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Old Sep 8, 04, 4:42 pm   #7
 
Join Date: Oct 2002
Location: Co. Durham, UK
Posts: 217
Quote:
Originally Posted by rodondo4
Hi all...

I would like to know if FD can allow for circumstances where I am unable to travel (all my travel involves long haul) throughout the past 9 months due to my wife being pregnent.

Since she has been pregnent I have opted out of any overseas travel until the baby is born. This is will this effect my FD status points as I need another 30,000 to stay at Gold. Is there anyway in appealling for this??

Missing out on Gold will/might mean missing out on Skyteam Elite Plus
They will simply say that you didn't fly on every "concievable" occasion

Exraf

(Sorry couldn't resist)
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Old Sep 9, 04, 2:45 am   #8
 
Join Date: May 1998
Posts: 5,403
Well, I guess one can't judge by what happened last year (KLM renewed all PEs, even those without a single flight, and all GEs that had taken one flight), but it's always worth asking if you fall short. Even if they won't give you a full year more as GE, perhaps they will offer you some sort of "challenge" (e.g., fly 12,500 miles during the first quarter or some such).

As with last year, I've fully requalified for PE, so the odds are they will again give the status to anyone who has not set foot on a KLM flight this year.


Quote:
Originally Posted by Torsten71
. . . those typical mood changes during pregnancy . . .
Ah yes. At least with PMS the mood changes only hit a few days a month.
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Old Sep 9, 04, 9:27 am   #9
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Please note that to say nothing is the best policy as they encourage non revenue spenders to enjoy all the best perks of FD and thos high revenue spenders get nothing regardless of what they have done in the past
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Old Sep 11, 04, 7:40 am   #10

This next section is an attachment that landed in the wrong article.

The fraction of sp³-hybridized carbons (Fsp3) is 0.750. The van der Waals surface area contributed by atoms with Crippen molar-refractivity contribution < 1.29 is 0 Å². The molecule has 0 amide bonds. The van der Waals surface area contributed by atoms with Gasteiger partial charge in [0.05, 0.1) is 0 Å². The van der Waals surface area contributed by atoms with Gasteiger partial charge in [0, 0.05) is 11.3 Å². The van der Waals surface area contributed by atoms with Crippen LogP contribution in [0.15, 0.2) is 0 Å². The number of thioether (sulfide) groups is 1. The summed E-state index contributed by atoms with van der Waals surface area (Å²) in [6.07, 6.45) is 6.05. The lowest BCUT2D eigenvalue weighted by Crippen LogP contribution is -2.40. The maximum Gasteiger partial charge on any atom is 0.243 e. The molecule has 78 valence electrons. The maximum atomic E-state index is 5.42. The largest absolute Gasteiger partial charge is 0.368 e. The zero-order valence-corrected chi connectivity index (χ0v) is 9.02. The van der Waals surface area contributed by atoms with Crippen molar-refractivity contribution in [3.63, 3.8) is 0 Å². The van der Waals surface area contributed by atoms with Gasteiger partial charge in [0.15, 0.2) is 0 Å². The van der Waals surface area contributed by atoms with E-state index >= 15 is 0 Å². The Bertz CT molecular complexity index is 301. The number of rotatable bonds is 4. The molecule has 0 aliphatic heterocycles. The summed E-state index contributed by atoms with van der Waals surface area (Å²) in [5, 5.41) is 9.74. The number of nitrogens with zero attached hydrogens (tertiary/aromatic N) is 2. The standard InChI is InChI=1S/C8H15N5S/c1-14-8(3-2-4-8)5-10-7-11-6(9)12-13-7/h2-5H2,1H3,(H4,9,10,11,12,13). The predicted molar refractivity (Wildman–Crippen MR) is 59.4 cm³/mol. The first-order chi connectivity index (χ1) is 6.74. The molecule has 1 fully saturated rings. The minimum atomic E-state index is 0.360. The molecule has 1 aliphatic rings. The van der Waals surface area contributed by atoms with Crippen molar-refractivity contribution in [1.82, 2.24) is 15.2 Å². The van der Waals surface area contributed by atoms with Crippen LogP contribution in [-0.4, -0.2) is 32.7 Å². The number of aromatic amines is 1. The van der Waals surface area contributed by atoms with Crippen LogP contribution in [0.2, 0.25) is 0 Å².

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Sounds like an old LH policy. As far as I now Lufthansa was the only airline that allowed for preganancy to be an excuse to not drop status. KLM . . . . .well!
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Old Sep 11, 04, 8:08 am   #11
 
Join Date: Oct 2002
Location: UK
Posts: 6,859
Quote:
Originally Posted by davistev
Sounds like an old LH policy. As far as I now Lufthansa was the only airline that allowed for preganancy to be an excuse to not drop status.
Own pregnancy or partner's pregnancy?
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Old Sep 12, 04, 8:31 am   #12
 
Join Date: May 1998
Posts: 5,403
I believe either, although it may apply only when the person takes some sort of formal leave from work.

Quote:
Lufthansa Senatoren und Frequent Traveller im Erziehungsurlaub/Elternzeit: Lufthansa Senatoren und Frequent Traveller können ab sofort ihren Vielfliegerstatus trotz Babypause aufrecht erhalten. Ein entsprechender Nachweis reicht für eine Verlängerung um jeweils ein Jahr. Dies gilt natürlich sowohl für Mütter als auch für Väter, jedoch jeweils nur für ein Elternteil.
Discussed in the below thread (as well as others):

Changes at Miles & More
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Old Sep 12, 04, 11:41 am   #13
 
Join Date: Oct 2002
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So it's not pregnancy, but parental leave (i.e., time off work AFTER the baby is born) that will make LH extend a passenger's frequent flyer status.
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Old Sep 13, 04, 12:04 pm   #14
 
Join Date: May 1998
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Quote:
Originally Posted by Aviatrix
So it's not pregnancy, but parental leave (i.e., time off work AFTER the baby is born) that will make LH extend a passenger's frequent flyer status.
Maybe. I haven't tried it - but in some countries maternity leave can start during pregnancy, i.e. BEFORE the baby is born.
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Old Sep 13, 04, 12:56 pm   #15
 
Join Date: Oct 2002
Location: UK
Posts: 6,859
Quote:
but in some countries maternity leave can start during pregnancy, i.e. BEFORE the baby is born.
Getting way off topic now... but these are two separate concepts in German law. Maternity leave (Mutterschutz) is a mother's entitlement to have time off work just before and just after the birth of a baby. Erziehungsurlaub (parental leave) refers to the right of either parent to take up to three years off work to look after their child until it is old enough to start Kindergarten.

Lufthansa's rules refer to Erziehungsurlaub - i.e., time off to look after a young child rather than maternity leave.

Last edited by Aviatrix; Sep 14, 04 at 12:59 am.. Reason: Typo